The corruption cases databases are a product of the staff of the International Bank for Reconstruction and Development / The World Bank. It is intended for general information purposes only. The findings, interpretations, and conclusions expressed in the Database do not necessarily reflect the views of the Executive Directors of The World Bank or the governments they represent. The World Bank does not guarantee the accuracy of the data included in this work. Neither the World Bank Group nor its officers or employees shall be liable for any losses that may result directly or indirectly from the use of or reliance upon such information.
Bribery of foreign officials, Internal controls violations, Falsification of Books and Records
No admission or denial of alleged offenses
According to the June 2011 United States Report to the OECD, "On May 29, 2009, the SEC filed a settled enforcement action in the U.S. District Court for the District of Columbia against Thomas Wurzel, the former President of ACL Technologies, Inc. (ACL), formerly a subsidiary of United Industrial Corporation (UIC), which provided aerospace and defense systems. In a related action, the SEC also instituted, on May 29, 2009, a settled administrative proceeding against UIC.The Commission's complaint against Wurzel alleged that he authorized illicit payments to an Egyptian-based agent while he knew or consciously disregarded the high probability that the agent would offer, provide, or promise at least a portion of such payments to Egyptian Air Force officials for the purpose of influencing these officials to award business related to a military aircraft depot in Cairo, Egypt to UIC. In relation to this misconduct, the Commission charged Wurzel with violations of the anti-bribery, books and records and internal controls provisions of the FCPA, and with aiding and abetting UIC's violations of the anti-bribery and books and records provisions of the FCPA.The Commission's complaint alleges that from late 2001 through 2002, Wurzel authorized three forms of illicit payments to the agent: (1) payments to the agent ostensibly for labor subcontracting work; (2) a $100,000 advance payment to the agent in June 2002 for "equipment and materials;" and (3) a $50,000 payment to the agent in November 2002 for "marketing services." Furthermore, Wurzel later directed his subordinates to create false invoices to conceal the fact that the $100,000 "advance payment" in June 2002 was never repaid. As a result, UIC, through ACL, was awarded a contract with gross revenues and net profits of approximately $5.3 million and $267,000, respectively." (Source: US Report to the Organisation for Economic Co-operation and Development, "Steps taken to implement and enforce the OECD Convention on Combating Bribery of Foreign Public Officials in International Business Transactions," Information as of May 31, 2011, United Industrial Corporation Case Summary at 65-66.)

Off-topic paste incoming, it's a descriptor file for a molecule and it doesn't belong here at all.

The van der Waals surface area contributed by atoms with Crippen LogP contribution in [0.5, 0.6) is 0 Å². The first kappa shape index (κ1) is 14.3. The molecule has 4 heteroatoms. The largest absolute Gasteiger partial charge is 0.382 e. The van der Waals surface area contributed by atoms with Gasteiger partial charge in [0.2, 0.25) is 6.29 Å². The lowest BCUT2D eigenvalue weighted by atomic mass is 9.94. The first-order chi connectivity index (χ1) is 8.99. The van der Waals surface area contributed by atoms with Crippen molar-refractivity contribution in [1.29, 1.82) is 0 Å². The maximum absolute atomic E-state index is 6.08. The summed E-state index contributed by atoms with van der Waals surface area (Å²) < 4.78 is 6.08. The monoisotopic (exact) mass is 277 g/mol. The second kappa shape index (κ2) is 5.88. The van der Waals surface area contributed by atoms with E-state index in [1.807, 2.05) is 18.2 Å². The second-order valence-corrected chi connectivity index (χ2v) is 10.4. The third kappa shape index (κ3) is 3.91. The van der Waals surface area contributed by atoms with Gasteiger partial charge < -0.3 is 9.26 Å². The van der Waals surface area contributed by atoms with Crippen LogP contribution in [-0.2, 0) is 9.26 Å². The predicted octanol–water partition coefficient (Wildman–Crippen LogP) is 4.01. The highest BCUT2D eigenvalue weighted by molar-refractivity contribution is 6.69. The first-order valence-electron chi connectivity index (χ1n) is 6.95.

US Report to the Organisation for Economic Co-operation and Development, "Steps taken to implement and enforce the OECD Convention on Combating Bribery of Foreign Public Officials in International Business Transactions," Information as of May 31, 2011, United Industrial Corporation Case Summary at 65-66, accessed at http://www.oecd.org/dataoecd/18/8/42103833.pdf. US Securities and Exchange Commission, In the Matter of United Industrial Corporation, Administrative Proceedings File No. 3-13495, Corrected Order Instituting Cease and Desist Proceedings, accessed at http://www.sec.gov/litigation/admin/2009/34-60005.pdf
Please help us ensure that StAR Asset Recovery Watch is as accurate and comprehensive as possible by sending us updated information regarding the cases currently in StAR Asset Recovery Watch, as well as information about cases for future inclusion in the database.
To report any errors or updated case information, please contact firstname.lastname@example.org. Please include the name of your organization, the country in which you reside, and "StAR Asset Recovery Watch" in the subject line.